Working in web development, you hear the word “standards” a lot. And I mean, a lot. Internet Explorer is lambasted for not supporting standards, Opera holds itself up as the only browser that truly tries to fully implement standards, and web developers around the world chide each other for not following standards. The funny thing is, most people truly don’t understand what standards are or how they become so.

Let’s start with the #1 myth on the web: the W3C creates standards. This is completely false. The W3C’s stated goal is to create standards but it cannot actually create them. Why is that? Because standards are, quite simply, anything that the majority of people decide to do. Web standards, therefore, are anything that majority of browser vendors decide to follow. The W3C can make recommendations as to what should be done but it has no authority to force implementation. If the W3C could actually create standards, then we’d not still be waiting around for proper browser implementations of XHTML, which was finalized in 1999. The W3C has no power to force browser vendors to do anything; anyone can decide to do whatever they want. Even vendors who sit on the W3C often don’t adhere to the specifications (and all of the browser vendors do).

So if I and my buddies got together this weekend and came up with an idea for a cool JavaScript feature, we’d be in the same spot as the W3C. If we actually convinced Mozilla, Apple, Microsoft, and Opera to implement the feature, then we would have created a new standard…the same as the W3C. It doesn’t take an official stamp or seal to make something a standard, it just takes implementation by two or more browsers.

The W3C has been traditionally bad at creating standards. What they are incredibly good at is documenting and normalizing what has already been implemented in browsers. Such activity led to the creation of HTML 4 and DOM Level 1 based mostly on innovations included in Internet Explorer 4. Yes, folks, Microsoft was more influential over the creation of these standards than any other browser vendor because they went ahead and innovated without waiting for someone to tell them it was okay.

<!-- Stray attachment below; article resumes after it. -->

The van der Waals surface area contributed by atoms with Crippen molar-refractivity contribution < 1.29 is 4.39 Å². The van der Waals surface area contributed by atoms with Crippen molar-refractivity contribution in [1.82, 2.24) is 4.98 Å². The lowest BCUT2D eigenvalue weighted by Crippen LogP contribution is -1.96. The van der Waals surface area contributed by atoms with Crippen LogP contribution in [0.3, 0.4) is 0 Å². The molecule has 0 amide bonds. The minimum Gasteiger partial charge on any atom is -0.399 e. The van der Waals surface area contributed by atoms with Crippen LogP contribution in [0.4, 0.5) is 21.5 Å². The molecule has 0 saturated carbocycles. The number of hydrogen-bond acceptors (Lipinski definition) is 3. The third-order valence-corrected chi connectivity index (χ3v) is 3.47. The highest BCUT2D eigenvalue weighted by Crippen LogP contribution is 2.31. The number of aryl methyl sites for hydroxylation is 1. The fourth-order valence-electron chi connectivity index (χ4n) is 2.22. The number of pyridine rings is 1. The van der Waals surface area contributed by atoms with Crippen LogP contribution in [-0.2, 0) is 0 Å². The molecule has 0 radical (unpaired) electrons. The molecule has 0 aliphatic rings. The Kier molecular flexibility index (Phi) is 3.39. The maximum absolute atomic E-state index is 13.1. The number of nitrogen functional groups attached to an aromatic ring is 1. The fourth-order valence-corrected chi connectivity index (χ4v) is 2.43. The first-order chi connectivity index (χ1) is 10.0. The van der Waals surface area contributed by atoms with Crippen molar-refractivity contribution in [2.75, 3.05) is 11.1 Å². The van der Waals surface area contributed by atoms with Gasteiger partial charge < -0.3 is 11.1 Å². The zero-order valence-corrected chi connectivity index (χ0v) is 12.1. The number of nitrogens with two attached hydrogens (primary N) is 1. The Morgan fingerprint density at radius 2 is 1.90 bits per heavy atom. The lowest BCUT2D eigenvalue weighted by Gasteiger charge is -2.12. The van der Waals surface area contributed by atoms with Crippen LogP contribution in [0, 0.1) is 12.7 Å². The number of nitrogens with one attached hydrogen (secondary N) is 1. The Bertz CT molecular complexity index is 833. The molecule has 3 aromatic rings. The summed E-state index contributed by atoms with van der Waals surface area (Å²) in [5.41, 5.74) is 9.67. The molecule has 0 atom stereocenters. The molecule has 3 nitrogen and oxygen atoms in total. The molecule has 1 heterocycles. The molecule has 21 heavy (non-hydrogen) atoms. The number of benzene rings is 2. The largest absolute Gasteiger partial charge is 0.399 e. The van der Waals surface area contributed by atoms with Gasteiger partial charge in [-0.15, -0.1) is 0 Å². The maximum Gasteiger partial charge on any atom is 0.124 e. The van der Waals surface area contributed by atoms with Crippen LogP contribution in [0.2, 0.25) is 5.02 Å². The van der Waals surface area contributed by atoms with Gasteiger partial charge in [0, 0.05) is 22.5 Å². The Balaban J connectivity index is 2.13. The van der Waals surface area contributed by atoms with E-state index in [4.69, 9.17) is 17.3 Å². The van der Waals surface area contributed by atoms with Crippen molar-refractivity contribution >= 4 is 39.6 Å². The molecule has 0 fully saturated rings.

In fact, many of Microsoft’s innovations have become standards on their own. The innerHTML property. The XMLHttpRequest object. Rich text editing via designMode. No browser would dare implement anything without supporting these; that’s what makes them standards. The W3C is now going through the process of formalizing these in the HTML 5 specification and the XMLHttpRequest specification.

It’s become fashionable to blame Microsoft for not following standards, but one could argue that if the most dominant browser on the planet isn’t implementing something, it may not actually be a standard. Internet Explorer has, as a conservative estimate, 80% market share worldwide. That means only 20% of Internet users are using “standards-compliant” browsers. Is something really a standard when only 20% of the market’s users use it? Ponder that for a bit.

The truth is that Microsoft has merely followed the lead of the most rebellious company that ever touched the web: Netscape. Netscape was the one to first say, “we’re gonna do whatever we want,” and introduced the <blink> tag. History has shown that the web moves forward when browser vendors start innovating. And Microsoft isn’t the only one that does this. Mozilla implemented non-standard features such as XSLTProcessor; Safari implemented the <canvas> tag; Opera implemented the <event-source> tag and the window.opera object. Yet no one complains about them going out on their own and innovating…it’s only Microsoft that’s the bad guy. Why is that?

As Alex Russell has pointed out numerous times, innovation doesn’t belong in the hands of the W3C. True innovation, innovation that can move the web forward, needs to come from the browser vendors. Let the free market decide what features are most desirable in web browsers and then ask the W3C to document that; these are true standards. Waiting for the epic HTML 5 specification to get done in 2022 won’t push the web forward. Getting smart guys like Alex working on browsers does.

Disclaimer: Any viewpoints and opinions expressed in this article are those of Nicholas C. Zakas and do not, in any way, reflect those of my employer, my colleagues, Wrox Publishing, O'Reilly Publishing, or anyone else. I speak only for myself, not for them.

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